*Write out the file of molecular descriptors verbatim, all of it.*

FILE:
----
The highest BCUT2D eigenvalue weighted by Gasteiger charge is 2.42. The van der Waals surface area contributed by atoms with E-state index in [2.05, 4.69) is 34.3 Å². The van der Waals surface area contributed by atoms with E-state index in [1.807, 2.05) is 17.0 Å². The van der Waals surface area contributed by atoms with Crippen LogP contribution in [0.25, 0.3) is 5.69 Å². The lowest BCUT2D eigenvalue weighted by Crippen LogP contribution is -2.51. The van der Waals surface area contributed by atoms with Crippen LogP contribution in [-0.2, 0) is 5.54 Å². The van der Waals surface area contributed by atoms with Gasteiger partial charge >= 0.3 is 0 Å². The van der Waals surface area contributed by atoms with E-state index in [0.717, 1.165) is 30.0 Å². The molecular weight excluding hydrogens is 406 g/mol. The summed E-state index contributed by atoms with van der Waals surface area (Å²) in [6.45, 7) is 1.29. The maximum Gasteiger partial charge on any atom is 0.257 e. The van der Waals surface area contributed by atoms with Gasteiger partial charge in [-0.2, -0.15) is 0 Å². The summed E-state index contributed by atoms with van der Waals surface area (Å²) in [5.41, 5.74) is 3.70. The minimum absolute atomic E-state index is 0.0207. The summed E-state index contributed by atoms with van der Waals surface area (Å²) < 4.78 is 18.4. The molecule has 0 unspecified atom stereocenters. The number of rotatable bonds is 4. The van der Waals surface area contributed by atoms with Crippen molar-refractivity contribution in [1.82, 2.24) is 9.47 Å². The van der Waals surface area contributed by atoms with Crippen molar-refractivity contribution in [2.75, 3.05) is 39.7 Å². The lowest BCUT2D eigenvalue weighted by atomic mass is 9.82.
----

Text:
The highest BCUT2D eigenvalue weighted by Gasteiger charge is 2.42. The van der Waals surface area contributed by atoms with E-state index in [2.05, 4.69) is 34.3 Å². The van der Waals surface area contributed by atoms with E-state index in [1.807, 2.05) is 17.0 Å². The van der Waals surface area contributed by atoms with Crippen LogP contribution in [0.25, 0.3) is 5.69 Å². The lowest BCUT2D eigenvalue weighted by Crippen LogP contribution is -2.51. The van der Waals surface area contributed by atoms with Crippen LogP contribution in [-0.2, 0) is 5.54 Å². The van der Waals surface area contributed by atoms with Gasteiger partial charge >= 0.3 is 0 Å². The van der Waals surface area contributed by atoms with E-state index in [0.717, 1.165) is 30.0 Å². The molecular weight excluding hydrogens is 406 g/mol. The summed E-state index contributed by atoms with van der Waals surface area (Å²) in [6.45, 7) is 1.29. The maximum Gasteiger partial charge on any atom is 0.257 e. The van der Waals surface area contributed by atoms with Gasteiger partial charge in [-0.2, -0.15) is 0 Å². The summed E-state index contributed by atoms with van der Waals surface area (Å²) in [5.41, 5.74) is 3.70. The minimum absolute atomic E-state index is 0.0207. The summed E-state index contributed by atoms with van der Waals surface area (Å²) < 4.78 is 18.4. The molecule has 0 unspecified atom stereocenters. The number of rotatable bonds is 4. The van der Waals surface area contributed by atoms with Crippen molar-refractivity contribution in [1.82, 2.24) is 9.47 Å². The van der Waals surface area contributed by atoms with Crippen molar-refractivity contribution in [2.75, 3.05) is 39.7 Å². The lowest BCUT2D eigenvalue weighted by atomic mass is 9.82.